Portugal at sale for Angola’s investment
As Portugal is deep in eurozone debt crisis prime minister Pedro Passos Coelho is encouraging investment from Angola, which is boosting the output of its economy in the former colonial power. Observers call on decision-makers in Lisbon to well consider the inflow from Angola, since it also means legal opportunites for money laundering following offical invitation. Angola is one of the most corrupt countries in the world, where an outflow of capital is already leaving behind the poor majority of the people, while the presidential elite is growing rich.
If Portuguese officials would not ask the right questions about where the money is from, Angolan anti-corruption campaigner Rafael Marquez said,
they risk Portugal becoming a Laundromat for Angola’s ill-gotten gains.”
Investment from Angola is supposed to help relax the deficit of Portugal, where schools and public goods are drastically cut as a result of the country’s indeptedness. Also Angola is – after more than 30 years of war – officially still indepted, in 2009 with more than 20 percent of its GDP.
Angola is already Portugal’s fourth biggest trading partner and its largest outside the European Union, while Portuguese goods account for nearly one fifth of all Angolan imports. According to a report by the South African Institute of International Affairs (SAIIA) Portugal’s recent investment in Angola is mainly concentrated on the banking sector. In 2010 all major Portuguese banks – including Caixa Geral de Depósitos, Santander Totta, Banco Português de Investimento (BPI) Banco Espírito Santo and Banco Comercial Português (BCP) held a minority or joint-venture operation in Angola.
Foreign Direct Investment (FDI) from Angola in Portugal stood at $116 million in 2009, compared to $1.6 million in 2002. According to UN data Angola exports more than half of its goods and services. Its current expansion of exports to Europe started around 2007. At the same time Angola also seeked investment opportunities from long-time partner Brazil as well as South Corea.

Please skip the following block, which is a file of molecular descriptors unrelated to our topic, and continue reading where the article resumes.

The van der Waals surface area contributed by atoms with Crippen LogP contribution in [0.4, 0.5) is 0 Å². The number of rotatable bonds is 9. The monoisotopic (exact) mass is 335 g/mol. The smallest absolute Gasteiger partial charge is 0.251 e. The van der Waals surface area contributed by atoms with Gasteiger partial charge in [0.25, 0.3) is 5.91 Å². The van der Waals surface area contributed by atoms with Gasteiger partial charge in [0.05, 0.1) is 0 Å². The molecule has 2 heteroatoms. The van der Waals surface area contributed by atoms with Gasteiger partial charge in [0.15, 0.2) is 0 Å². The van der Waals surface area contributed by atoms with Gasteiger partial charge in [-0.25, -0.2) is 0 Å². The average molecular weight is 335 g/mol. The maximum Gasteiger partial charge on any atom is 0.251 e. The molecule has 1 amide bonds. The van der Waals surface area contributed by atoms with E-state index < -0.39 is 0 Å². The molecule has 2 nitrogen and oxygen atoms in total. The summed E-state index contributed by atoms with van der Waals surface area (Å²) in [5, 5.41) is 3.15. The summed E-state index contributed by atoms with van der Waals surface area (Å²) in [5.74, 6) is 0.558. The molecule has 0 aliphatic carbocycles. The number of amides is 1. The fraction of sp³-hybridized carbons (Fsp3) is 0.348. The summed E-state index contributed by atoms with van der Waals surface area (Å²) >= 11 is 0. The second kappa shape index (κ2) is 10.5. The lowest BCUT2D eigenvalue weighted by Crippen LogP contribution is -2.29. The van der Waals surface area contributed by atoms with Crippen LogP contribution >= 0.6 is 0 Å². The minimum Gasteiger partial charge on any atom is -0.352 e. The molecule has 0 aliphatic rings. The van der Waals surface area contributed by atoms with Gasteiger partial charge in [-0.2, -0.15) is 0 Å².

The majority of the Angolan companies willing to invest in Portuguese government bonds is not only somehow linked to Portuguese counter parts for example in the gas and oil industry. The most lucrative companies belong to family members of President dos Santos and other politicians in the top rows.
Meanwhile Portugal paid Angola 65 million euros between 2007 and 2010, officially binding its aid to the conditions of “good governance, participation and democracy as well as sustainable development and the fight against poverty”. In turn Angola’s legislation welcomes – among others – Portuguese FDI. The tax exemptions made by the Angolan government are especially crucial in the gas and oil sector, where cooperations between state run drilling companies and foreign importers are tight. A look at the Angolan Law on Taxation of Petroleum Activities illustrates the whole setting: Emblazoned on the front page is the logo of Luanda based oil company Sanogol.
Following the conditions of the EU for further cash injection, Portugal announced the sale of parts of some state owned companies. Critics warned of a total sell-off. While utility provider Energias de Portugal (EDP) seems out of sale, the latest commitments from Lisbon still offer shares of the national airline TAP and the national grid operator Redes Energeticas Nacionais. President dos Santos in his case had his chief of staff announce that
Read more on BBC: Portugal’s PM Pedro Passos Coelho visits Angola
South African Institute of International Affairs (SAIIA): Intertwined Paths: Portugal and Rising Angola